A peated Highland malt.
D Johnston & Company Profile
Named after the founder of Laphroaig distillery on Islay, D. Johnston & Co. has been the owner-operator of what began as a small farm operation for over 200 years. The formidable dedication of its caretakers over the years has built a strong reputation for Laphroaig single malt, while the company can also claim to have been one of the first Scottish whisky companies to be run by a woman.
D Johnston & Company History
D. Johnston & Co. was founded by brothers Donald & Alex Johnston in 1815 when they established a small distillery on their farm at Laphroaig on Islay. However, Donald bought his brother’s share of the business in 1836 to become the sole owner.
Donald’s premature death in 1847 (he tragically fell into a large vat of boiling pot ale) meant that trustees had to be appointed to run the distillery until his son, Dugald, came of age. For the next 10 years the company was operated by Walter Graham – who was in charge of nearby Lagavulin distillery at the time – and Donald’s brother-in-law (and cousin) John Johnston of Tallant.
Dugald took over the day-to-day running of the business when he was 20, although the owner of Lagavulin, by then Mackie & Co., continued to act as agents for Laphroaig.
In 1877 Dugald died without any heirs so the company was inherited by the husband of his sister Isabella, Alex Johnston.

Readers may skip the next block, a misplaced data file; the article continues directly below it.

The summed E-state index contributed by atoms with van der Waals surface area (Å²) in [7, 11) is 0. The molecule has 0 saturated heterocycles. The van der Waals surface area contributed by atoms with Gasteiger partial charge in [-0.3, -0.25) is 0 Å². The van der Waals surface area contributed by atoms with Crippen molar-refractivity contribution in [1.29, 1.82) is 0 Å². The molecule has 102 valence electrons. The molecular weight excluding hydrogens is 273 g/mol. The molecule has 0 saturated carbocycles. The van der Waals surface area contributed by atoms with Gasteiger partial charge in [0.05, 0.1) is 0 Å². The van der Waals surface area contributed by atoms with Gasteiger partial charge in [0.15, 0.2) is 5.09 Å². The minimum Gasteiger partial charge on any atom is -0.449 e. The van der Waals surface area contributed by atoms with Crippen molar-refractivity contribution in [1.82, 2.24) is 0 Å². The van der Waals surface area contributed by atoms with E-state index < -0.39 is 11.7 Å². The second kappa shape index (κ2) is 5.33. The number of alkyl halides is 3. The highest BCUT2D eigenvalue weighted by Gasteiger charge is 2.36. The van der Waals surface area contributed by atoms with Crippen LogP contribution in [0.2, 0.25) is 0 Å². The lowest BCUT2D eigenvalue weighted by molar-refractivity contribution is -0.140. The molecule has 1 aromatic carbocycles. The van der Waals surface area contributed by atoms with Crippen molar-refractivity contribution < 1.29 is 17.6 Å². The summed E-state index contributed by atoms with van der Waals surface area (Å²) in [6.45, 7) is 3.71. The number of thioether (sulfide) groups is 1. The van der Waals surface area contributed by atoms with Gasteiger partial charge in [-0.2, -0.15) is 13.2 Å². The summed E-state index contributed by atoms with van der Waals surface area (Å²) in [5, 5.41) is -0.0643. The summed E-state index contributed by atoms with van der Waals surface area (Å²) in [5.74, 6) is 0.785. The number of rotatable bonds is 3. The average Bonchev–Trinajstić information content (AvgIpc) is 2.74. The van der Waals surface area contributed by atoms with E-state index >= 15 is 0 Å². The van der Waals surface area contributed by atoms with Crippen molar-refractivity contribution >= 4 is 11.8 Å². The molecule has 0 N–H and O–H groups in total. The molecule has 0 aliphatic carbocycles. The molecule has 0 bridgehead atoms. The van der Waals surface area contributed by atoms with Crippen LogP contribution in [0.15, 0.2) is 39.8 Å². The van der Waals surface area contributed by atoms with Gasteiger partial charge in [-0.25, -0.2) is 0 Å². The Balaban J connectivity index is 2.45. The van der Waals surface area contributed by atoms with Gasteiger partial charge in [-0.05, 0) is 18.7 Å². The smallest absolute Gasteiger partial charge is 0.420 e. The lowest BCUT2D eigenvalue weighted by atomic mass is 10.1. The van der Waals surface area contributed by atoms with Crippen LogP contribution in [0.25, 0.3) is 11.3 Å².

Alex’s death in 1907 left the company in the hands of his sisters, while his nephew Ian Hunter, a newly qualified engineer, was sent to the island to look after the interests of his mother and aunt.
Soon after Hunter arrived on the island the agency agreement with the owner of Lagavulin began to fall apart. Hunter felt the company was not getting the best returns since Mackie & Co was demanding most of the distillery’s annual production for its own blends. After an acrimonious court case which saw Mackie & Co. lose the agency rights, Peter Mackie, Lagavulin’s manager, was so enraged that he ordered the water channel to Laphroaig to be diverted away from the distillery. It took yet another court case to restore the water supply.
The feud between Ian Hunter and Lagavulin did not stop there however, with Peter Mackie building a new distillery on his site (Malt Mill) and ‘poaching’ the distiller from Laphroaig to try and create a similar whisky. He failed.
In 1928 Hunter inherited sole control of the company, and at the same time was asked by the Laird of Islay House to create a special blend of Laphroaig, The Glenlivet and selected grain whiskies to celebrate the coming of age of the Laird’s son. This blend proved to be very popular and, with some adjustments, was released as Islay Mist. The brand is now owned by Macduff International of Glasgow.
Hunter died a bachelor in 1954 and left D. Johnston & Co. to his company secretary, Bessie Williamson, who had taken on a more operational role after he suffered a stroke. This made D. Johnston & Co. one of the first Scotch whisky distillers to be managed by a woman in the 20th century.
Williamson had spent time developing the US market for the company and she continued to promote Laphroaig single malt whisky in this manner. In 1962 she sold a third of the company to American group Schenley, which owned Long John Distillers Ltd. By 1972 Long John (by now Long John International) had bought total ownership of D. Johnston & Co., and in the same year Williamson retired.
Long John International was eventually acquired by English brewer Whitbread in 1975, which passed on to Allied Lyons in 1990. Through a series of mergers and acquisitions, Laphroaig distillery ended in the lap of US-Japan entity Beam Suntory, though it is still operated today under D. Johnston & Co (Laphroaig) Ltd.
Distilleries & Brands
D Johnston & Company (Laphroaig)
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